Anyone who has seen how quickly children, even toddlers, are able to figure out games and applications on an iPhone can understand why the idea of putting kids' books on the medium was just a matter of time.
Their little fingers go naturally to the screen: They can touch the figures and cause them to leap about and utter sounds and they control the pace at which the story develops, making the child an active partner in what is happening. The result is a new type of experience that is a hybrid between a computer game and reading a book.
A little more than half a year ago, Apple, the manufacturer of the iPhone, joined forces with a British publishing house to create the first children's book designed for the popular phone. Since then, this market has grown and recently an Israeli firm by the name of Touchoo has joined it.
Its first children's book, "One Little Boy" is already available for download in English in the Apple software store.
The plot of "One Little Boy" follows a child who goes on a hike and is joined on the way by various animals. The story, written by Keren Ben Or and illustrated by Ido Hirshberg, encourages the toddlers to touch every one of the partners on the hike, to get them to leap and jump, to hear the cute sounds they make, and while doing so, to learn how to count to 10. This interactive book obliges the young readers to be full and active partners in the reading experience and the game.
But perhaps the term "readers" does not work here. The text does indeed appear on the screen but is narrated to the child. Parents, however, can also record themselves reading the story in their own voices.
The new iPad version of Lewis Carroll's "Alice in Wonderland" also illustrates the potential of the form.
A simple scanning of the original book, including illustrations, appears on the screen but twisting the device and touching different spots on the screen creates a more unique experience. Alice grows or shrinks as the instrument is twisted, the pack of cards collapses when it is moved, the queen's crown falls when the iPad is turned, and so forth.
The illustrations here are not merely to be seen; on the contrary - the readers are invited to be active, to intervene and to have an influence themselves on Carroll's fantasy world.
Hebrew on the way
The interactivity of the touch screen helps the children get around the difficulties of operating a keyboard and mouse. All that's left for Hebrew speaking kiddies is to either bone up on their English or wait for the company to release some titles in Hebrew.
Omer Ginor, the CEO of Touchoo, promises that the Hebrew version will be available in the coming months. Meanwhile the book is being tried in English-speaking kindergartens. According to Ginor, "If you give a child in kindergarten a book, it is a real miracle if he holds it for more than 20 seconds. But with a book of this type, most of the children get to the end of the story. They learn quickly how to control it."
Will the new interactive books that are meant for touch screens take the place of traditional books? A quick look at newspaper racks and bookshelves that have survived the digital onslaught suggests the answer is probably no.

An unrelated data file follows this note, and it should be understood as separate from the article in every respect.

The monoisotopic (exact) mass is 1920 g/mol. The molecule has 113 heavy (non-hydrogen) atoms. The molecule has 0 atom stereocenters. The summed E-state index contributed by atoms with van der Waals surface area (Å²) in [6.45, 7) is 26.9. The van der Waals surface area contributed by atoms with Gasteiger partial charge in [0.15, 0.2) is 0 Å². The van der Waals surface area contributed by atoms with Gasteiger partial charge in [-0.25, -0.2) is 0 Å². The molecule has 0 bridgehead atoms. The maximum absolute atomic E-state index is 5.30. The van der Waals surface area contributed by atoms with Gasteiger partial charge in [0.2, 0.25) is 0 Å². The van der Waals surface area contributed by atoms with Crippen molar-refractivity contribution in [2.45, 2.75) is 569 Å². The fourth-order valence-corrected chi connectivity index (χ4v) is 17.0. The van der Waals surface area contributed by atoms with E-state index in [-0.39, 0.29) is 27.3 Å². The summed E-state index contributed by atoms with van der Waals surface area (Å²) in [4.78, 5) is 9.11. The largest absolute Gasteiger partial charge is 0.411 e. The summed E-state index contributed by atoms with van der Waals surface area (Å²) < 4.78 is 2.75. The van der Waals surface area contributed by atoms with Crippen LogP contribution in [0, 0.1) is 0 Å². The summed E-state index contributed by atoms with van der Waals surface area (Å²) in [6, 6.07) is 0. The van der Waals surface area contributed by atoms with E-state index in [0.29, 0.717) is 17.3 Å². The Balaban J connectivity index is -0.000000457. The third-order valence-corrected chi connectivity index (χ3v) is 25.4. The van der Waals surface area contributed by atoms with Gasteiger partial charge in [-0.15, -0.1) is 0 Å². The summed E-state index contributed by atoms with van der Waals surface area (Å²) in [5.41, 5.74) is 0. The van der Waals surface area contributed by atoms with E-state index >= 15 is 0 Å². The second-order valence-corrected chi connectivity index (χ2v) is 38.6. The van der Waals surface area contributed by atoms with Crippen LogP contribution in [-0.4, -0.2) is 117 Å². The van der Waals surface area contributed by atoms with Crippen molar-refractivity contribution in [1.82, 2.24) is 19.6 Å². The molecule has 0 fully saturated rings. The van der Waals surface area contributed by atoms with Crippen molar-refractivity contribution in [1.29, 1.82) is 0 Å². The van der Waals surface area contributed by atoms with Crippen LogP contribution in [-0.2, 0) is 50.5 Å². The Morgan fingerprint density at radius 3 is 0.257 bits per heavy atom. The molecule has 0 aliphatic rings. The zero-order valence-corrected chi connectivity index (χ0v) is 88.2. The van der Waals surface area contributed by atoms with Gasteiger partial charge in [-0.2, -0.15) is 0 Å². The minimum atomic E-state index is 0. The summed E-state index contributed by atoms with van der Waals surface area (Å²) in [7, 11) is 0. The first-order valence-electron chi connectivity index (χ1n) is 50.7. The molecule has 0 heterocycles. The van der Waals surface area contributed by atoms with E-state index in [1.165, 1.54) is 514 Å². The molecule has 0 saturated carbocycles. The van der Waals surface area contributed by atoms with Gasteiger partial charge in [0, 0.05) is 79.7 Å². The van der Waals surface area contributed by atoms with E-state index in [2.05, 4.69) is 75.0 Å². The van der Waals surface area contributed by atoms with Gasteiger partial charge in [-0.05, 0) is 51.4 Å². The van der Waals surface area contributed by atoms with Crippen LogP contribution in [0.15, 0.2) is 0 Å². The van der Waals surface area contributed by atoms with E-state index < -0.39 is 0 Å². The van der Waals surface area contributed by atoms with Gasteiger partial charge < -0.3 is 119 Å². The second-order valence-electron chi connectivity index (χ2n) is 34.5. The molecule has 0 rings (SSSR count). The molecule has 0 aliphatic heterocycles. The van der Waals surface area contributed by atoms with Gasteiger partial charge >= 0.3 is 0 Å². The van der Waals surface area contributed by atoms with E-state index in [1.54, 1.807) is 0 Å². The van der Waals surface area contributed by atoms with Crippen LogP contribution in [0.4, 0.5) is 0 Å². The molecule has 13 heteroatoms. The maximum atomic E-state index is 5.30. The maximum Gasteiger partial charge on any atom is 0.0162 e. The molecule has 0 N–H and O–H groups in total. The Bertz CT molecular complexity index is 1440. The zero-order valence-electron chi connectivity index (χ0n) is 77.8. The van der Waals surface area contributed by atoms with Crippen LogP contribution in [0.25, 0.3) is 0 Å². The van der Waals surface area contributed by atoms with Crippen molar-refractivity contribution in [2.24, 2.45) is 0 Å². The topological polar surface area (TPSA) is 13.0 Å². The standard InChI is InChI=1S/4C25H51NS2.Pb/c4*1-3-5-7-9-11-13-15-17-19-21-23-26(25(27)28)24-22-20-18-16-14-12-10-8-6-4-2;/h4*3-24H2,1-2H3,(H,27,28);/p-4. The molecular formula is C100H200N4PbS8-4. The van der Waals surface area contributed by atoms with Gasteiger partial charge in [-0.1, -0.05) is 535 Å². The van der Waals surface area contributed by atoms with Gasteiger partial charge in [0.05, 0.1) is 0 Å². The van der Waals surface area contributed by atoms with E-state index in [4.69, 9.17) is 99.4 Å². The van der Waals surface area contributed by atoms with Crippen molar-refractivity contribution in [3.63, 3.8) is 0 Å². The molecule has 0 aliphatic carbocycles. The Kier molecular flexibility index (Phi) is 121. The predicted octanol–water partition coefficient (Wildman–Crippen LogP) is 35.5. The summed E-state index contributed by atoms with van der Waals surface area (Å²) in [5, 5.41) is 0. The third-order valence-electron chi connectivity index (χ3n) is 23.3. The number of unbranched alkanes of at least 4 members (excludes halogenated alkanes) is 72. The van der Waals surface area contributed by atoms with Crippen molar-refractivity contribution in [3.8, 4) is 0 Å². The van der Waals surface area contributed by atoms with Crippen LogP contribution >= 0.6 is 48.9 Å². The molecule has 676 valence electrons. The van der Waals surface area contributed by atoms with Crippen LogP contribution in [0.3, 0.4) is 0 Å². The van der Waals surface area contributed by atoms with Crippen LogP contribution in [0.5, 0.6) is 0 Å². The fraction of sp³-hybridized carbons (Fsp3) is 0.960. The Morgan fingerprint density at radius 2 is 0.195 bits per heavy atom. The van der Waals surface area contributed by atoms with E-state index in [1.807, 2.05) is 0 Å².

"In this case, the media is the message," says Dr. Yael Dar, a Tel Aviv University expert in children's culture (and a children's book
critic for Haaretz). "This is not a book. It perhaps is based on a recognized literary form but it brings the children to the experience, thoughts and games that they are familiar with already from the computer. There is a tremendous difference between these two experiences and it is less material and more intergenerational. The young child no longer needs a parent who will tell him the story and he does all the manipulations alone. And that is what turns this experience into a completely different matter. Because when he is reading a children's book, the parent is completely in control of the experience - he is the one who fixes the pace, the interpretation, and when the reading will stop. And because of this difference, I'm not scared that it will replace books. It doesn't seem to me to be competition or a new direction that children's literature is taking."
Squeezing parents out
And yet the iPhone and iPad are pushing into parents' territory, says Dar. "Children's literature is perhaps the most mediated place - both because we, the parents, create it and because without it leaving our mouth, a book is not fully understandable, it does not come across, because the child doesn't know how to read on his own," she says. "But the new technology sidesteps this - here the device reads aloud to the child instead of the parent and can do so in a very interactive manner. Perhaps it is an indication that our control of our children's culture is getting weaker. But after all, we live in a post-modern world and it is natural that this should happen in such a world."
Ginor says his products are not meant to replace children's books. "In my eyes, this is simply another technology that is entering our lives, like cell phones," he says. "But in the same way that it is not likely you would have an important conversation about feelings and closeness from your hands-free instrument in the car while you're driving, I understand the same will happen with books. The shining screen that is lit up will never replace the printed page. At the most, it will help to make the books of bygone days more accessible."
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